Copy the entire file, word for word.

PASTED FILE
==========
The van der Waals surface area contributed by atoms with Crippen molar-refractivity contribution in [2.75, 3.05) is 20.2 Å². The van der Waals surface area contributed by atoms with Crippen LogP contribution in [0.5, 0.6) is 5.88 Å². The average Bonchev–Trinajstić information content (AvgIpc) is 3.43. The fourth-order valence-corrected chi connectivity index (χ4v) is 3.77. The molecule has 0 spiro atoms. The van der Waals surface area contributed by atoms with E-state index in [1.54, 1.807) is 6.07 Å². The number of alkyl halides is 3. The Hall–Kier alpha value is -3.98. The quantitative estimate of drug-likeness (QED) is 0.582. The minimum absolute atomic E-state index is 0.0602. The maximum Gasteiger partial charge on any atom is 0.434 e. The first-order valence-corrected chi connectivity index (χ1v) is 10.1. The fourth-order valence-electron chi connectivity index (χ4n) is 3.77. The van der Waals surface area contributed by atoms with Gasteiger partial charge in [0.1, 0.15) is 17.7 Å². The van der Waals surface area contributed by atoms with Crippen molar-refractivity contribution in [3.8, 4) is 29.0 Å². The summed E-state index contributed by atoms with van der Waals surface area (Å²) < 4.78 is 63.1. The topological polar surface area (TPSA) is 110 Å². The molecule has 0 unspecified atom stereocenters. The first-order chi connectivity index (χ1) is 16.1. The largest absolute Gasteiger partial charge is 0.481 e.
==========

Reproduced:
The van der Waals surface area contributed by atoms with Crippen molar-refractivity contribution in [2.75, 3.05) is 20.2 Å². The van der Waals surface area contributed by atoms with Crippen LogP contribution in [0.5, 0.6) is 5.88 Å². The average Bonchev–Trinajstić information content (AvgIpc) is 3.43. The fourth-order valence-corrected chi connectivity index (χ4v) is 3.77. The molecule has 0 spiro atoms. The van der Waals surface area contributed by atoms with E-state index in [1.54, 1.807) is 6.07 Å². The number of alkyl halides is 3. The Hall–Kier alpha value is -3.98. The quantitative estimate of drug-likeness (QED) is 0.582. The minimum absolute atomic E-state index is 0.0602. The maximum Gasteiger partial charge on any atom is 0.434 e. The first-order valence-corrected chi connectivity index (χ1v) is 10.1. The fourth-order valence-electron chi connectivity index (χ4n) is 3.77. The van der Waals surface area contributed by atoms with Gasteiger partial charge in [0.1, 0.15) is 17.7 Å². The van der Waals surface area contributed by atoms with Crippen molar-refractivity contribution in [3.8, 4) is 29.0 Å². The summed E-state index contributed by atoms with van der Waals surface area (Å²) < 4.78 is 63.1. The topological polar surface area (TPSA) is 110 Å². The molecule has 0 unspecified atom stereocenters. The first-order chi connectivity index (χ1) is 16.1. The largest absolute Gasteiger partial charge is 0.481 e.